Maybe this is a slightly tangential connection to this, but we need more female role models at all levels. So, I know we're talking about young girls, but, actually, women in sport being high-profile role models, and parents seeing that. We're talking to the media around how they profile women, not just every four years, when they're winning fantastic medals—and the women did win more than the men at the games—but how we give the back stories and enable role models at all levels, of all shapes and sizes and of all abilities. Things like Gareth Thomas: Alfie's Angels was a really good example of storytelling, but we need that for girls as well.
Yes, this idea of some sports being male and some female—we've had evidence to say that that shouldn't be happening. How can you move away from that? Because when you talk about Wales as a sporting nation, I think people think about the Welsh male rugby team. How do we ever get away from that?
I think that has a lot to do with media coverage. People talk about what they see and, actually, they don't see enough female sport. We've got some fantastic netball out there that is at world-class level. It's great for England to beat Australia, but that's important for netball across Wales, and we have lots of good activity, but we do need the media to profile women and to demonstrate the great sporting activities that are going on there, otherwise, we're not going to be able to change the narrative. So, we are working very closely, and I think there is a challenge back to the media around how they are going to profile and demonstrate the great stories around women to shift that narrative.
Caroline Jones is next.
Diolch, Cadeirydd. Good morning. Bore da. My questions are twofold, really: following the evaluation of the physical literacy programme for schools, which highlighted many improvements in young people's physical, social and emotional development, as well as development in their engagement at school, attendance and behaviour—and key stage 3 physical education attainment levels increased, albeit in 14 years, but from 61 per cent to 91 per cent—. We've also heard endorsement of the successful kinesthetic instruction for preschoolers, the SKIP programme. So, first of all, can you tell me what follows on from the evaluation, and what are your plans for funding the kinesthetic instruction for preschoolers, please? Thank you.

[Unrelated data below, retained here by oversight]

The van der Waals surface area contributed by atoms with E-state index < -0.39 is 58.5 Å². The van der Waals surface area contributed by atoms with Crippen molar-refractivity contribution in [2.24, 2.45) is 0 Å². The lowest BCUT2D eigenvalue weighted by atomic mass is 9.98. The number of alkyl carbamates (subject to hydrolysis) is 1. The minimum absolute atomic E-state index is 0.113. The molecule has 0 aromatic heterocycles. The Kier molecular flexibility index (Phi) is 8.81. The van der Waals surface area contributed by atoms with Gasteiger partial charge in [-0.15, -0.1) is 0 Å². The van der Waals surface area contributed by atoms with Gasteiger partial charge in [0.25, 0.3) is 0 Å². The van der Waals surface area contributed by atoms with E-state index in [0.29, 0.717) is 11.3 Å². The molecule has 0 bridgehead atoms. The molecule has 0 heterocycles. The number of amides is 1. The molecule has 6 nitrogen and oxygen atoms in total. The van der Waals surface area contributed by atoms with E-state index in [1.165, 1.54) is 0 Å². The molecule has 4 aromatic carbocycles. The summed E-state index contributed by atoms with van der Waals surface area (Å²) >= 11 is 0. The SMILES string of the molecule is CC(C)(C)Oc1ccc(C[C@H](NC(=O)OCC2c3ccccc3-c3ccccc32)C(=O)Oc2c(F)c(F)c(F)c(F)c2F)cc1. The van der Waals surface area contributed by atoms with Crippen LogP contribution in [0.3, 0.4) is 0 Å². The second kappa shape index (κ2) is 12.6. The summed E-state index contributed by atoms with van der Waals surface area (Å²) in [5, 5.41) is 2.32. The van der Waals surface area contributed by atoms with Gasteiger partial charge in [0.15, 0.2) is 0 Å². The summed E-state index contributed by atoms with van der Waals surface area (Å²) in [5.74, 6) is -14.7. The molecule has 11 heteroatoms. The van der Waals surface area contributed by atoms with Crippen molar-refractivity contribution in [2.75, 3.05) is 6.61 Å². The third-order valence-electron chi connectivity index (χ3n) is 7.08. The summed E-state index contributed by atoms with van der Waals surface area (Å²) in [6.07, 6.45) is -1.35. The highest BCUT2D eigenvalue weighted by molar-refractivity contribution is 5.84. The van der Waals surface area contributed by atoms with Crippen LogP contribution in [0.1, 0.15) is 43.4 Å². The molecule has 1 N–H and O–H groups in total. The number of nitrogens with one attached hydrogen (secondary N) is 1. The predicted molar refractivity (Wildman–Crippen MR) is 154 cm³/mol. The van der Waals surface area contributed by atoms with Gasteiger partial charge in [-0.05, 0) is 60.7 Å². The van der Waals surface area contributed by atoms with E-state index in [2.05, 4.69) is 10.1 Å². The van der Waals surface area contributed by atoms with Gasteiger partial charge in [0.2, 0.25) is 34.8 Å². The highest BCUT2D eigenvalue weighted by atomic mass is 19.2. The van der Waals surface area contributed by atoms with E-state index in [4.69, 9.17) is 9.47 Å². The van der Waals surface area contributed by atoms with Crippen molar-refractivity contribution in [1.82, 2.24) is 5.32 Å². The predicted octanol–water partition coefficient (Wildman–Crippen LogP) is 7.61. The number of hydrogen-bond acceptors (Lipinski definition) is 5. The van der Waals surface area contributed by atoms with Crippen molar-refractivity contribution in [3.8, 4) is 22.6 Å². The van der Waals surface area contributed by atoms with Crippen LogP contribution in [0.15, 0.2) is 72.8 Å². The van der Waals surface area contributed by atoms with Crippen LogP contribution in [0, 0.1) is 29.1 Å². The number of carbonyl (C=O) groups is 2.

It's great to hear the success of the scheme. It has been a 14-year journey of investment, and an education investment. Unfortunately, that investment from education ceased, which does leave us with a gap around that education piece. But in terms of a positive, we have a fantastic opportunity here now in Wales with the new curriculum being developed, and our ask is that the new curriculum will have physical literacy at the heart of it.
You may know Tanni Grey-Thompson, probably seven or eight years ago, put forward one recommendation around schools that physical literacy should become a core subject. The Welsh health organisation has just stated that attitudes to physical activity in schools has to change and it has to be the same as academic attainment. I think we are at a cusp. We're probably at the edge of a cliff with children's obesity and the role of schools, and I think we need to see the new curriculum putting physical literacy at its heart. And that's not just around the two hours of PE, it's around an active environment too, during and after school.
We would also recommend around pedagogy, so the teaching and the initial teacher training needs to build the confidence of teachers around what physical literacy means in the class, but not just for PE but for the whole-school approach. So, there are a number of things that we would like to see and we do genuinely believe there's an opportunity now with the new curriculum and our role is to support that. We've developed an online programme through the physical literacy journey, which is around the how and the what. It is aligned to 'Successful Futures', the new curriculum. It is there as a resource for all schools. We're not aware that all schools are using it. We have promoted it and we have put it out there, but we would really like to see physical literacy and the learning that we've had over the 14 years incorporated into the new curriculum.
Okay. So, how can we make—? Because, obviously, it's got major benefits, hasn't it, in the classroom—the attention span and so on? So, how can we develop, how can we show schools that this is so very important? How can we go out and promote this?
I think one way that we could do it is setting up some experts in the field that could work across hub schools—so we're not talking about somebody being in every school. We recognise that there needs to be those experts and those advocates working across a range of schools, at both primary and secondary, being able to support and implement alongside the teachers who are already there. So, we did have that. We don't have that now—I think that's because of the transition into the new curriculum, but we would hope to see, as part of the new curriculum and 'Successful Futures', that a group of experts in physical literacy is available across the whole of Wales.